And that crispy beef seems to be not too crispy at all - it looks like your dry version of adobo. I was hoping it would somehow taste like one, but it's not. It's really just some tenderized chunks of beef which is then fried. Nothing special really.

This combo dish gimmick did not worked well for me. The crispy beef is not crispy and too bland, and the beef curry tastes like your common carinderia curry (w/c is sometimes even better...) I wish I just combined the two on a single serving tay and mashed the Siling labuyo (or just half of it) to improve the taste.


For our drinks, I had Lemonade and iced tea for cy. For a meal that I didn't enjoy much, it's good that we go bottomsless for these.

Some condiments - perfect for the fried foods. The one on the ceramic mini bowl is some siomai sauce (soysauce+chili paste.) And don't be deceived by the vinegars - the one on the left is more spicy than the one on the right. (How come?)

Some unique cutlery here - the handle resembles a bamboo.

My final judgement: give my money back. I did not get what I paid for. It simply lacks that "X-factor".

Perhaps, my stomach was somehow already filled in with something before dining here, or the food was served too late that I've already had a glass of lemonade before eating, or this resto is simply the mediocre type. Maybe they have better food in their menu that we might want to give a chance of, but for me, what I had did not really give a good and lasting impression on me.

Thanks for reading! :)

(...sorry for the negative review)


Wednesday, September 12, 2012

Love your work... but don't get married w/ it..

There are different kinds of love...
The love that God has for you is called AGAPE.
The love that you have for your friend is called PLATONIC.
The love that you have for your GF/BF/WIFE/HUSBAND is called EROS.
There are other kinds still, but as far as you can see, these three are all different from one another - God does not love you like you love a friend, or how you love your wife ... and you cannot confuse them w/ one another too...
But one thing is for sure - LOVE SHOULD ONLY BE DEVOTED TO PEOPLE...
The moment you attach love to an inanimate object or something abstract, you should reconsider...
"Loving your work" is almost a statement that is so wrong - you like your work, you don't love it... again, love is only for PEOPLE...
But granting that this statement is tolerable and just something RHETORIC, to exaggerate this some more like "I love my work like I love my GF" or "I'm married with my work" is already something FREAKY... almost GRUESOME...
Imagine loving your work like you love your GF/BF/wife/husband... It's really difficult... There's a BIG DIFFERENCE... Don't tell me that your love for your work is something like EROS?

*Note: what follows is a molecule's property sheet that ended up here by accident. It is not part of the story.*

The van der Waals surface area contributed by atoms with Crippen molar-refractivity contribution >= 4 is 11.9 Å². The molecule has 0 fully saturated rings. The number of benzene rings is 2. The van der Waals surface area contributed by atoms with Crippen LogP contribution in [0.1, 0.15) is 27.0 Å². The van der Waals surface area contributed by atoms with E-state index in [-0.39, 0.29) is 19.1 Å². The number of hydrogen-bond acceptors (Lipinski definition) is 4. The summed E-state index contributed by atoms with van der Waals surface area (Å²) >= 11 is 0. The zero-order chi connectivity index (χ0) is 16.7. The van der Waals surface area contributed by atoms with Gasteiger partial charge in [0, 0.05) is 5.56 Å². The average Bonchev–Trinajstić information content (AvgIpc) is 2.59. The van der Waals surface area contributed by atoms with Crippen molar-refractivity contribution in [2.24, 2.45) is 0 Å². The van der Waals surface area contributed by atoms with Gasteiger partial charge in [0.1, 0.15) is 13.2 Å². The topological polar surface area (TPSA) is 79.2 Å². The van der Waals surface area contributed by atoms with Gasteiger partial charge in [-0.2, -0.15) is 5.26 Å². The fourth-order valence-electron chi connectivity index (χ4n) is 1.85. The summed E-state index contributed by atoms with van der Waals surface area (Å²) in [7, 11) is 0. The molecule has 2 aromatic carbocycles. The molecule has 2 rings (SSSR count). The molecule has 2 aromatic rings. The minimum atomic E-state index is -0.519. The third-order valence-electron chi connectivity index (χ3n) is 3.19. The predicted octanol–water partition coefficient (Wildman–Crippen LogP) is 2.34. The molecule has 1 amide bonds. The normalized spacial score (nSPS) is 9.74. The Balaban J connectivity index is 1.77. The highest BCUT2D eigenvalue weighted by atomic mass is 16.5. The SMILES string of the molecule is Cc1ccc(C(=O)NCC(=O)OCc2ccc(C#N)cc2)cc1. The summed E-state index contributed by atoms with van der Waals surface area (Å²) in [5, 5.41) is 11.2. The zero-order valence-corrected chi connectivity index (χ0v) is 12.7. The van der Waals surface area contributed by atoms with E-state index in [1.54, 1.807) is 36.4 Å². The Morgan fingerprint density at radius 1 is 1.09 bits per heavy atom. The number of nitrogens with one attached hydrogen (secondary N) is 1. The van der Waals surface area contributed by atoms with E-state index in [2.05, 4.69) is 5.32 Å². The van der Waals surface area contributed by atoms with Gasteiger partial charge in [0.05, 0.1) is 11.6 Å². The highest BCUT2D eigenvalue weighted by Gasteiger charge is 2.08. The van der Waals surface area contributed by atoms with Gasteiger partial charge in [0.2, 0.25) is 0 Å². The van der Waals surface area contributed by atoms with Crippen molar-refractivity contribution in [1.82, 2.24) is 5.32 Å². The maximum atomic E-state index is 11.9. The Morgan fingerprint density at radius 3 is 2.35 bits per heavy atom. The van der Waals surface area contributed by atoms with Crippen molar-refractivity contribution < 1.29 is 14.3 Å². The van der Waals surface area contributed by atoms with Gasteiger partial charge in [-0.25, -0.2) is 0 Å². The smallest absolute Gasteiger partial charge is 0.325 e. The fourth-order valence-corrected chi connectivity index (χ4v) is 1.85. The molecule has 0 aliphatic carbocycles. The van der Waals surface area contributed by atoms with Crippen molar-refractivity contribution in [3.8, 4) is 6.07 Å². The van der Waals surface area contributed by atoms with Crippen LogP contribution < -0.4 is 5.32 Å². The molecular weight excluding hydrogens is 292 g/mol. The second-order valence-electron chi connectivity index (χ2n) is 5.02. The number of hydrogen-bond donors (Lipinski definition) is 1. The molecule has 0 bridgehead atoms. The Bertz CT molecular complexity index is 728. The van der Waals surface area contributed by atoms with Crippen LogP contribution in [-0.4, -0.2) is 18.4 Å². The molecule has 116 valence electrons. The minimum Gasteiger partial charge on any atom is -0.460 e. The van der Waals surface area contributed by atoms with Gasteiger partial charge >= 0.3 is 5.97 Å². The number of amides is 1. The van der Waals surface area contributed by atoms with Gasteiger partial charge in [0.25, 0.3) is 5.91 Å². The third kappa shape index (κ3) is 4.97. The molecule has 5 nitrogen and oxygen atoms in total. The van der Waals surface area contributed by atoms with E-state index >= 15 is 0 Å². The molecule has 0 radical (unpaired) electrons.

Don't confuse LOVE w/ your fondness, dedication, passion, commitment, and contentment towards work... They are NEVER synonymous...
Love your work, but not like your GF/BF... and ultimately, GET MARRIED WITH A PERSON instead..

The Art of Saving

We all know how our earnings can sometimes be a bit challenging to stretch, but that shouldn't stop us from setting aside something for the future. It may not be much, but at least, there's something - better than nothing.
Through the years,  I think I've managed to formulate these simple steps on how to have the dicipline of saving. Hopefully, you too can apply them as you handle your finances.
Step  1:  Know how much you really earn
Everything starts with knowledge, and knowing how much you really have will give you a perspective of your financial capacity.  If you have other source of income, the better. Having this knowledge will set your eyes on how much you can really spend and save.
Step 2: Keep things to the basics
After knowing your financial capacity, the first thing to do is to know what your basic expenses are. Ask yourself: What are my day to day basic expenses? We all have different idea of what is "basic" like food, transpo, personal stuffs, monthly share at home, etc. As long as you keep your expenses within these basics, you'll be financially fine.
Step 3: Spend below your means
You know how much you can spend, and you know what are the basic things that you need to spend on. If there are still some left (hopefully), now's the time to spend some for yourself.
This is actually a weird advice - "to spend" when we are talking about saving. But for me, saving is useless if you are miserable. There's nothing wrong to enjoy your hard earned money. And for me, the first step towards finding the value of your money is to actually SPEND IT!
The old advice "spend within your means" is already outdated. You really don't have to exhaust every funds that you have if you can save it. The turning point towards achieving the attitude of saving is to discipline yourself NOT TO SPEND EVERYTHING. It doesn't have to be too much because we're not towards the amount here - we are towards DISCIPLINE.
This is the pivotal step towards achieving the dicipline to save, and I have some tips for this one.
Some people prepare budget on a daily basis, some monthly, or bi-monthly,  but the proper way really is on a weekly basis. You should prepare your budget probably on weekends and try not to exceed on this weekly budget. You should be aware of your payables on the coming week and clear that out as well. Again, dicipline is the key.